the Seedskeedee, as the Green/Colorado River was commonly known
among the trappers. By the time of Bonneville's expedition in
1832, the names "Seeds-kee-dee", "Spanish River", "Green
River", and even "Colorado River" were used interchangeably
by the trappers and American explorers. Today, the Seedskadee
Wildlife Refuge in SW Wyoming on the Green River is derived from
the Shoshone language word sisk-a-dee-agie, which means "river
of the prairie hen".
8. Lucien Fontenelle was a French fur trader in the Rocky Mountains in the early 1800s with his family hailing from the New Orleans, Louisiana area. His parents were killed in a hurricane when he was young and he and his sister Amelia were raised for a time by an aunt in New Orleans. Lucien left at age 16 to create a life of his own and began working in the lower Missouri fur trade. His work and travels took him across the Rockies into what is now Wyoming, Idaho and Utah. His sister Amelia was said to be “a lady of striking appearance.” She lived a long life, marrying an eminent New Orleans lawyer, ultimately living to age 81. It is said she spoke very little English. Fontenelle Creek and Reservoir in Wyoming are named after Lucien.
9. Perry Wilson Jenkins was born in 1867 and ultimately ended up in Wyoming settling in the Upper Green River Valley in the hopes of improving his health. He was a professor of mathematics and astronomy, he was an engineer and a surveyor. In the early 1900s he acquired land holdings in the Upper Green and began cattle ranching at the Bar Cross Ranch near Cora. He served as Cora’s Justice of the Peace beginning in 1908. He used his engineering knowledge and skill in the construction of canals and reservoirs in western Wyoming. He was a co-owner of the first gas station in Big Piney. He had a deep interest in history and helped found the Sublette County Historical Society and participated in early Green River Rendezvous celebrations. He became quite involved in local and state politics and served in the Wyoming House of Representatives. He helped champion the bill to create Sublette County as one of Wyoming’s 23 counties.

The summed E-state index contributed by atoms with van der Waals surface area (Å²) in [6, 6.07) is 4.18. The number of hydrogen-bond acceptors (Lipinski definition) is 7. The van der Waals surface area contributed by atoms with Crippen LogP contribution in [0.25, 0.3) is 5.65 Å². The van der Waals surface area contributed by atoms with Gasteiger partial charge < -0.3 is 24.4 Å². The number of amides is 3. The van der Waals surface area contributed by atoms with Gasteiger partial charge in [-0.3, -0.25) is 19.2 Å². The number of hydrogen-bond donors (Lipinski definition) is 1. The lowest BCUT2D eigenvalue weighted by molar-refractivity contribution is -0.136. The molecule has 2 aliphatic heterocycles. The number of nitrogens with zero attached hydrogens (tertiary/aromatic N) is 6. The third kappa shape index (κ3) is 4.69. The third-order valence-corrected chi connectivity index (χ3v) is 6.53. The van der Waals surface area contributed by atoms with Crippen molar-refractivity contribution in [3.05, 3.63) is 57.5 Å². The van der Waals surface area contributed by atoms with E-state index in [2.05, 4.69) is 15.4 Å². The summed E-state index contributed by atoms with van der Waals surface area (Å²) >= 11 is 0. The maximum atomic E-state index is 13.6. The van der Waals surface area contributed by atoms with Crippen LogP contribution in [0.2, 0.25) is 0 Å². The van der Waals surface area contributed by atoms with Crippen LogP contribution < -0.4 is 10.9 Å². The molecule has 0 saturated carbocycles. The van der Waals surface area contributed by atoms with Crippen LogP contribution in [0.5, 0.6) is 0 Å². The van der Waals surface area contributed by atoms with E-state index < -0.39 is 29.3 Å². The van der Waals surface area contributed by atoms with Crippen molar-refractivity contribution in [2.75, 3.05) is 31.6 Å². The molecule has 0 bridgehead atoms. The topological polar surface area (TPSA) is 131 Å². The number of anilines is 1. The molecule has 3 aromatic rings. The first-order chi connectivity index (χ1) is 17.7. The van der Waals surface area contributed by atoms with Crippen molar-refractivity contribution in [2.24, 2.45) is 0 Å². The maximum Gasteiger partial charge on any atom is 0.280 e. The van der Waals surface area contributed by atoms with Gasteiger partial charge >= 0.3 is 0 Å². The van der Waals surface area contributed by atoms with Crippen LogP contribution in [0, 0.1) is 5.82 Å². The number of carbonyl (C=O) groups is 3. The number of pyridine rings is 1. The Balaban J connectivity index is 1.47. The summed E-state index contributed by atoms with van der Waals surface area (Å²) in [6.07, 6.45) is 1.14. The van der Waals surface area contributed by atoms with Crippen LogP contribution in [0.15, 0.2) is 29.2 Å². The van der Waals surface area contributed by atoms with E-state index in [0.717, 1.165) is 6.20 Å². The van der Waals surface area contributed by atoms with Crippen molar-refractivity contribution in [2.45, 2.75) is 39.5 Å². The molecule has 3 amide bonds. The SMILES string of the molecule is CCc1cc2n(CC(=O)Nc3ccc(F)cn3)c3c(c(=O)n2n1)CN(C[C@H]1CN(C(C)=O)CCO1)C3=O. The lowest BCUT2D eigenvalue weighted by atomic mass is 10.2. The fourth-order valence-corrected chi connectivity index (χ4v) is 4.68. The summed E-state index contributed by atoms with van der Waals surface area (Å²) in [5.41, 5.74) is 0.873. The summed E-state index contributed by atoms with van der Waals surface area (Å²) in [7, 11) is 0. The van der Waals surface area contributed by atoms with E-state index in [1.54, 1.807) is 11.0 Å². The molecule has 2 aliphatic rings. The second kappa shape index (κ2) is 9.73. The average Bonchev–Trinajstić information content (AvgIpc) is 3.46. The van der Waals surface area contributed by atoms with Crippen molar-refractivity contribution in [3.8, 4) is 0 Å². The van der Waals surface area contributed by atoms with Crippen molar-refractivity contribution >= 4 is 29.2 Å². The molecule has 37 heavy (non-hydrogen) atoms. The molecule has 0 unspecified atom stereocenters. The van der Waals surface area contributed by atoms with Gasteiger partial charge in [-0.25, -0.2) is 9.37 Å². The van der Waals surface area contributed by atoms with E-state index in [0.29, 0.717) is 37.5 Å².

10. Mytopo.com website lets you browse and view free US Geological Survey, US Forest Service, and NRCan topo maps for the US and Canada.
11. The Green River Valley Museum has a lot of local history online. They have many oral histories about local area ranches under their Brands pages. www.grvm.com
12. Dr. Ferdinand Vandeveer Hayden (September 7, 1829 – December 22, 1887) was an American geologist noted for his pioneering surveying expeditions of the Rocky Mountains in the late 19th century. In 1869, he led an expedition along the Front Range to Denver and Sante Fe. In 1870 he received a $25,000 governmental grant to lead a 20-man expedition to South Pass, Fort Bridger, Henry's Fork, and back to Cheyenne. In 1871, Hayden led a geological survey into the Yellowstone region of northwestern Wyoming. The survey consisted of some 50 men which included notables such as Thomas Moran, painter and famous frontier/Civil War photographer William Henry Jackson. The following year, Hayden and his work, Preliminary Report of the United States Geological Survey of Montana and Portions of Adjacent Territories; Being a Fifth Annual Report of Progress was instrumental in convincing Congress to establish Yellowstone as the first U.S. National Park, aided by Jackson's stunning large-format photographs and Moran's dramatic paintings. In 1883 F.V. Hayden produced the Twelfth Annual Report of the United States Geological and Geographical Survey of the Territories: A Report of Progress of the Exploration in Wyoming and Idaho for the year 1878. In Two Parts [Yellowstone]. His surveys and maps were a landmark in the history of the exploration and documentation of the American West. These publications also encouraged the westward expansion of the United States.
John probably knows the answer to this one.
1 History Question:S
2 History Question:S
5 History Question & Clues:
Winner: Lisa Williams, Cora, Wyoming
Radio ad for Week 6